Tehran’s Grand Bazaar shuts down as protests mount

Tehran was rocked by protests today. Protesters confronted police officers in front of parliament and swarmed Tehran’s Grand Bazaar, forcing its closure (according to this account, though, merchants themselves initiated the shutdown to protest skyrocketing prices).

Rising prices and other economic woes are, indeed, at the heart of the protests, which in recent days have also forced the closure of major shopping centers in Tehran. Iran’s economy seems to be cratering, and its currency, the Iranian rial, has plummeted to 90,000 to the U.S. dollar on the black market. At the end of last year, it was 43,000.

Earlier this year, I noted Iran’s runaway inflation, and its possible consequences for the regime. Since then, things have gotten worse, as President Trump’s announcement that the U.S. will withdraw from the nuclear deal fuels economic pessimism.

But there’s more to the protests than just economic discontent. Protesters reportedly carried signs and shouted chants expressing disgust with the regime’s foreign adventurism — e.g., “Palestine, Syria are reasons of our misery” and “Let go of Syria, think of us.” They blame Iranian foreign and military policy for the state of the economy.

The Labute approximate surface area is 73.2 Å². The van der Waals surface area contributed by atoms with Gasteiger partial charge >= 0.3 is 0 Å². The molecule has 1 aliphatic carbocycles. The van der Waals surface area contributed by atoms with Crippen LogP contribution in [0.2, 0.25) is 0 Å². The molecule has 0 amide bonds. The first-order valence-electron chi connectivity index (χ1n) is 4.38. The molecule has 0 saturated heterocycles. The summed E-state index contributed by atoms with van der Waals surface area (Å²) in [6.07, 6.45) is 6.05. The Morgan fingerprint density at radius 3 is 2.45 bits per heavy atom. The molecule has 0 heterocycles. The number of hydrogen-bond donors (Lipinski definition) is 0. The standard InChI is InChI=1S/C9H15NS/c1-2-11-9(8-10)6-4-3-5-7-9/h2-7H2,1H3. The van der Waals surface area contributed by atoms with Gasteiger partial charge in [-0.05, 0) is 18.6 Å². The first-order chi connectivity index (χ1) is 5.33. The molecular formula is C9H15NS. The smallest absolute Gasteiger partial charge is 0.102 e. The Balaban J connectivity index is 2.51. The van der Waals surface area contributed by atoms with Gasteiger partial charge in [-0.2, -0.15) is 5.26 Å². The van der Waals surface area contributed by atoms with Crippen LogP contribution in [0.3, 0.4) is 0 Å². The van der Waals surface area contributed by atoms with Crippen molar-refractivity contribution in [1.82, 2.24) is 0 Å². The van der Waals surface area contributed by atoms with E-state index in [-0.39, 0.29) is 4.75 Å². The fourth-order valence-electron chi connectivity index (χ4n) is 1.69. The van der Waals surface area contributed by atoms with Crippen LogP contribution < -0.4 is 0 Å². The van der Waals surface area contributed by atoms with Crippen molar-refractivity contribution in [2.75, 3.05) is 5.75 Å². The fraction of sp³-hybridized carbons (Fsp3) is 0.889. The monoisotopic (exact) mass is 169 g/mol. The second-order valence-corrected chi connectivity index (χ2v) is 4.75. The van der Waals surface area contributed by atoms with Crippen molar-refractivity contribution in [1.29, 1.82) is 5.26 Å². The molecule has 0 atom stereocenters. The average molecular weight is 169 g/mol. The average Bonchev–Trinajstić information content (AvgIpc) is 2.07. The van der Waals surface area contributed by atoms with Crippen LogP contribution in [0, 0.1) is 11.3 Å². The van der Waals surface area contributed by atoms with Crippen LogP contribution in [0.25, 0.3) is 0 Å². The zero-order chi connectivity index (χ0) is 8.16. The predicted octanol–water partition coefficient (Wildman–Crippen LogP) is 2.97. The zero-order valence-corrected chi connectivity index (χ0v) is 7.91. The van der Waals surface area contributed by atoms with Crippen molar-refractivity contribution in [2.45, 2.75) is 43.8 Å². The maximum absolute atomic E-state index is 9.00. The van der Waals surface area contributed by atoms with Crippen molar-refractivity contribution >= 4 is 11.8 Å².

President Obama may have outsmarted us all, and especially himself. His Iran deal raised expectations that, with sanctions lifted and cash flowing in, Iran’s economy would soar. But with so many resources being diverted to Syria, Lebanon, Yemen, etc. (and some no doubt flowing to the coffers of various ayatollahs), the peoples’ expectations are not close to being met. That’s a recipe for protests, at a minimum.

That protests have shut down the Grand Bazaar seems particularly significant. As this report explains, the Grand Bazaar has long been a center of conservatism in Iranian politics. In 1979, its merchants supported the Islamic Revolution. Since then, they have supported the theocracy.

The Grand Bazaar remains an economic force in Iran, notwithstanding the construction of massive malls. Losing that backing would be a blow to the regime.

Nor is discontent in the bazaars confined to Tehran. I’m told that the closures have spread from Tehran’s Grand Bazaar to other cities — Mashhad, Bandar Abbas, Karaj, Isfahan and even Qeshm Island.

Is this the beginning of a revolution? It would be premature to say so. But the Iranian protests are worth keeping a close eye on.

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